posttrib
ALOOF 
Weather Updates

Lake County losing population, Porter County gaining

Michelle Westerfield (left) gets help moving baby items from friends Allen Skrandell (center) Ginger Smotek (right) as she fiance JasKlang

Michelle Westerfield (left) gets help moving baby items from friends Allen Skrandell (center) and Ginger Smotek (right) as she and fiance Jason Klang (not visible) move out of their one-bedroom apartment in Hobart, Ind. Thursday March 14, 2013. | Stephanie Dowell~Sun-Times Media

storyidforme: 46230433
tmspicid: 17138342
fileheaderid: 7717242
Article Extras
Story Image

Updated: March 29, 2013 4:04PM



Lake County saw a slight decrease in population in the past two years, according to new estimates from the U.S. Census Bureau.

Its population dropped by 2,494 people from 2010 to 2012, a drop of about half a percent. Porter County saw its population grow during the same time period by 1,117, which also comes out to about half a percentage point.

Overall, though, Northwest Indiana has dropped from 708,473 people in 2010 to 706,800 last year, according to the new estimates.

The falling numbers mean the area could possibly be in trouble during the next census count in 2020, which the state and federal governments use to determine how much funding each community receives.

The estimates do not go below the county level, so it’s unknown how the populations of individual cities and towns have changed.

Lake County Council President Ted Bilski said he was surprised by the estimated drop in population. Understanding what it means for the county is hard to say now, however, without more details, such as where exactly the loss in Lake County is happening. For instance, if the loss is coming from within incorporated areas, those taxing units are likely to suffer more.

“We do have some economically depressed areas here that can contribute to people leaving,” he said. “But it would be better to have data for all the taxing units.”

Lake County Commissioner Gerry Scheub said he wanted to talk with other county officials before deciding what, if anything, should be done. Scheub already thinks the last census count in 2010 understated the county’s population, he said.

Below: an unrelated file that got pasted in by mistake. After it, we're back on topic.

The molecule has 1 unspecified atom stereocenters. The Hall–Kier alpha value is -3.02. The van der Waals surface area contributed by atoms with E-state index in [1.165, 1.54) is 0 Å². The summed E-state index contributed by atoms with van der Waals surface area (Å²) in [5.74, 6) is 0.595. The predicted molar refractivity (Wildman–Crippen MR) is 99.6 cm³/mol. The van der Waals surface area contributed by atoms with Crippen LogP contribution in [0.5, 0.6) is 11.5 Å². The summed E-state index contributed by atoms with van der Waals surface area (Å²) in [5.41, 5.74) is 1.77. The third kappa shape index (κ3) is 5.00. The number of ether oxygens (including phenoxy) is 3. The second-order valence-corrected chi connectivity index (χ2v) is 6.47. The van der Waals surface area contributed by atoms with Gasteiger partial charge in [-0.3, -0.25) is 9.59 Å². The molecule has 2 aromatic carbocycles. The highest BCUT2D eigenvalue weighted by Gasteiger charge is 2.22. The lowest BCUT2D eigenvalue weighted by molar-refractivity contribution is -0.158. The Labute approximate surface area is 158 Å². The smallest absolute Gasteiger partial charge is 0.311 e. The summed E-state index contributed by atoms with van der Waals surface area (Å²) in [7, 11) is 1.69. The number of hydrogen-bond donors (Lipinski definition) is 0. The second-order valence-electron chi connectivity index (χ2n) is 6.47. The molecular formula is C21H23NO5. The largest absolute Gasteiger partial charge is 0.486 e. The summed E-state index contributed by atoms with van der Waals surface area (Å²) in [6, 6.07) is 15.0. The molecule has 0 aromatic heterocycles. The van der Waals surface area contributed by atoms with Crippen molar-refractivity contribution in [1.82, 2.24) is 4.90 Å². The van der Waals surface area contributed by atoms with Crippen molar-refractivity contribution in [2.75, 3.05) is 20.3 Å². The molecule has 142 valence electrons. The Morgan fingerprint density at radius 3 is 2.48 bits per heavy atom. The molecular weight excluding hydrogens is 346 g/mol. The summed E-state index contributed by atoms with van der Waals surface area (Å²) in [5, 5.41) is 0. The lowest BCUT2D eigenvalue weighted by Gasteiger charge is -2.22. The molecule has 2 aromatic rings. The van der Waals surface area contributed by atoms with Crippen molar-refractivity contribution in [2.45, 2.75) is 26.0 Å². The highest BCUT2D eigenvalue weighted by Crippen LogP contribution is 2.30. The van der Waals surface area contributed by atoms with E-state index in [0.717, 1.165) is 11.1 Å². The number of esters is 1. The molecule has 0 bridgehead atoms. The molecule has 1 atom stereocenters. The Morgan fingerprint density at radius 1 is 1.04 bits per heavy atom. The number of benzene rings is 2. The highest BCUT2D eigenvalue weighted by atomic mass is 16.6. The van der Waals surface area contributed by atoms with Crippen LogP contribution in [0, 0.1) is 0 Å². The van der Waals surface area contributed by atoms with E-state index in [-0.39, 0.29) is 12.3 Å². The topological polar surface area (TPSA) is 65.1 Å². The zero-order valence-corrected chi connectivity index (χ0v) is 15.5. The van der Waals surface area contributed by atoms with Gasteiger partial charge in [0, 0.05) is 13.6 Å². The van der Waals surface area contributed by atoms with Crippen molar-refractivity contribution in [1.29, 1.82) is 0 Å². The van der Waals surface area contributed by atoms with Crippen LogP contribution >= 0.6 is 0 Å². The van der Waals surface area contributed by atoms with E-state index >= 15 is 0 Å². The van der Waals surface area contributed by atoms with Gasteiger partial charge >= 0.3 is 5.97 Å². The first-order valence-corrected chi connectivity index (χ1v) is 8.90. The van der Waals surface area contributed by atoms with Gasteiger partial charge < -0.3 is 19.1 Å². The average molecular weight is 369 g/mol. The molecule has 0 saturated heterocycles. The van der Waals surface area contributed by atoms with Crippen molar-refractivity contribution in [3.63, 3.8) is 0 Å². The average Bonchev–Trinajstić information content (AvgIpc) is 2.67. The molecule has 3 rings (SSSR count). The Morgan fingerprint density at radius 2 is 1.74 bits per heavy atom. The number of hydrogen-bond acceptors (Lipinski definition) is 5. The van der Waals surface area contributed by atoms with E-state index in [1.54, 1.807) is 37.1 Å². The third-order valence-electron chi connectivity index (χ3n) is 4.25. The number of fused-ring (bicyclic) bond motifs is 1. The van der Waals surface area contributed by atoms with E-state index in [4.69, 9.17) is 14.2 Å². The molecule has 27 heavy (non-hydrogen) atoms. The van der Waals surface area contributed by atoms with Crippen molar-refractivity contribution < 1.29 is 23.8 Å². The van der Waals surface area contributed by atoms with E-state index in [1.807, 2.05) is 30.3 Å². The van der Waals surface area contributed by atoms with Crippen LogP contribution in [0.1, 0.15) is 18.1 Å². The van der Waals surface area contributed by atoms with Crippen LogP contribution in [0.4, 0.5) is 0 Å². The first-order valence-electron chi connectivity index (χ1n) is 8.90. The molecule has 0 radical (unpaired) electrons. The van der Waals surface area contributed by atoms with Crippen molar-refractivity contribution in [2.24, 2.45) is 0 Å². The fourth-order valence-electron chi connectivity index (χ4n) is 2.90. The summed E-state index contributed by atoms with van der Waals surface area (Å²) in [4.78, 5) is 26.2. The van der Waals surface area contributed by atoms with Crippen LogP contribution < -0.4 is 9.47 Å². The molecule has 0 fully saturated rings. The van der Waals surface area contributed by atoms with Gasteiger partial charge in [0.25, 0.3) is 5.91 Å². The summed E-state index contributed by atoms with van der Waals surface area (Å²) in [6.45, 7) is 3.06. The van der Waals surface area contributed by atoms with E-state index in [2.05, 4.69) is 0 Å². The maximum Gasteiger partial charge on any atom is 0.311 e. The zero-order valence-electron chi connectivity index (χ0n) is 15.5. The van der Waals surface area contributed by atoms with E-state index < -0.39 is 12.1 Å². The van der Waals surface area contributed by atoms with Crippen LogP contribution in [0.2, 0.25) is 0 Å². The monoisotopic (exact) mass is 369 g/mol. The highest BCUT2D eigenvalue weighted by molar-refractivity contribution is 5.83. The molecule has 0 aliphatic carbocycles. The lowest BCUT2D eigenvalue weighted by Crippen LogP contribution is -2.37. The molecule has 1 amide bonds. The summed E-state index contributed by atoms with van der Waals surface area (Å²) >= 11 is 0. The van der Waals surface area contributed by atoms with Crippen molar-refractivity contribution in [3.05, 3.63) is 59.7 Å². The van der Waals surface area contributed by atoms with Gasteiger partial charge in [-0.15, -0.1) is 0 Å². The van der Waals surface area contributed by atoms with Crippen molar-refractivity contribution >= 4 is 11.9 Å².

“I think it’s something serious we have to look at because we can’t afford to decline if it’s not true,” he said.

Young people leaving more?

Don Koliboski, director of economic development for the Northwest Indiana Forum, said the size of the available workforce in an area can affect development decisions, but he wasn’t concerned about the new census estimates hurting Lake County.

“Lake and Porter county citizens are fortunate in that they can easily commute from county to county or into Chicago for employment regardless of their county of residence,” he said.

The census estimates don’t provide any clue as to where the departing Lake County residents are moving to or why, and Bilski said there could be any number of reasons, from the economy, to people leaving bedroom communities for other areas seeing new development.

“It could be a million things,” he said.

Steve Stall, office manager for Jeff’s Movers in Merrillville, said his company has helped people making long-distance moves both to and from Lake County. If there’s been any trend, he said, it’s that young people appear to make up a large portion of those leaving the county.

“We haven’t seen a great increase, though,” he said.

Stall actually estimates that his clients who are leaving and coming to Lake County are about even. Of those who move in, most come from Illinois, he said.

Other large counties in the state are seeing mixed results. Allen County, home to Fort Wayne, saw its population increase by almost 5,000 people, or 1.2 percent, and Marion County’s population increased by more than 14,000 people, or 1.6 percent. St. Joseph County saw a slight decrease, however, of 467 people, and LaPorte County dropped from 111,467 people to 111,246 people.



© 2014 Sun-Times Media, LLC. All rights reserved. This material may not be copied or distributed without permission. For more information about reprints and permissions, visit www.suntimesreprints.com. To order a reprint of this article, click here.